Question: For you, what is the most pressing or important issue that the field of Writing Studies is currently facing?
Stacy Wittstock: I believe that the most pressing issue facing our discipline is the equitable treatment of all students, faculty, and staff involved in Writing Studies writ large. It is my perspective that this issue manifests itself in two complex and interrelated ways within Writing Studies–1) the ways in which current writing assessment practices always already disadvantage students of color and students for whom Standardized Edited American English is either not their first language or the dialect they speak every day, and 2) the ways in which the current corporatization of colleges and universities across the US has led to unsustainable labor conditions for many adjuncts and contingent faculty, particularly those working in Composition programs.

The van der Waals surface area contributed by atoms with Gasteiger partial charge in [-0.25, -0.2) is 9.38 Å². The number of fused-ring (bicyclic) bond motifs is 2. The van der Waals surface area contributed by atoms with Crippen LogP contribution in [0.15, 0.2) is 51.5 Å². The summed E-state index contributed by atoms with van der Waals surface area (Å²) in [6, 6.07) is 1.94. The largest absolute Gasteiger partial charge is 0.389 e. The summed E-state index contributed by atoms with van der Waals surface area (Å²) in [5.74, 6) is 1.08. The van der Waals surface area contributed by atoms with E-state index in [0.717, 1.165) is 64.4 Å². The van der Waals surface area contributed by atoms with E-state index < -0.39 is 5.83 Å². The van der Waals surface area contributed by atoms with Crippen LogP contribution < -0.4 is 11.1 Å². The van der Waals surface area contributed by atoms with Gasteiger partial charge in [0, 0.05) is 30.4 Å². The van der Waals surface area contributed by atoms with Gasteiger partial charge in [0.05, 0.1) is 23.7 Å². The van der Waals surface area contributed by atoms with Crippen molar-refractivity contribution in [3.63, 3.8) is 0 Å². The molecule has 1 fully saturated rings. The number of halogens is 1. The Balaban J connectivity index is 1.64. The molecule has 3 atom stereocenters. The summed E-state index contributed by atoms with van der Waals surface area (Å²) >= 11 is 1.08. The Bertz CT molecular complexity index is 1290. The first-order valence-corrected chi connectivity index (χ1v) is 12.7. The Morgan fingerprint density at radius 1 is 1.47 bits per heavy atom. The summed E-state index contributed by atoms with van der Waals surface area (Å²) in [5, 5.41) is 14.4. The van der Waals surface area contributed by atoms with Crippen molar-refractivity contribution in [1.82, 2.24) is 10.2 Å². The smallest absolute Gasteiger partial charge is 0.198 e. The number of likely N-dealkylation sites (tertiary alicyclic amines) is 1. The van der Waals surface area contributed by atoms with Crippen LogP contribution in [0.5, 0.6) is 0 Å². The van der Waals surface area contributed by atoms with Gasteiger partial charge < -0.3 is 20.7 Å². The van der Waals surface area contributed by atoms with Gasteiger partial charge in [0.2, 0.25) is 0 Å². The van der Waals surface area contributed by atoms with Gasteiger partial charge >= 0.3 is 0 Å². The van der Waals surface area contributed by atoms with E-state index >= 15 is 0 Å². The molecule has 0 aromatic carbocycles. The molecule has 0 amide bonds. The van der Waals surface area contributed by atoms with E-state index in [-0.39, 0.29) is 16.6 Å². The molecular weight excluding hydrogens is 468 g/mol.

As enrollment in post-secondary institutions has risen, and as college and university campuses have continued to become more diverse along racial, cultural, linguistic, and socioeconomic lines, so too have our composition classrooms changed in response. Scholars like Asao Inoue, Mya Poe, and others have powerfully addressed racist and otherwise discriminatory assessment practices in Writing Studies, while Seth Kahn and others have drawn attention to the plight of adjuncts and contingent faculty in composition programs across the US. There is still much work to be done both on classroom and programmatic levels to address these issues, and it is my belief that organizations like the WPA-GO will play an important role in ensuring that the next generation of WPAs is prepared to tackle these conditions in their own programs.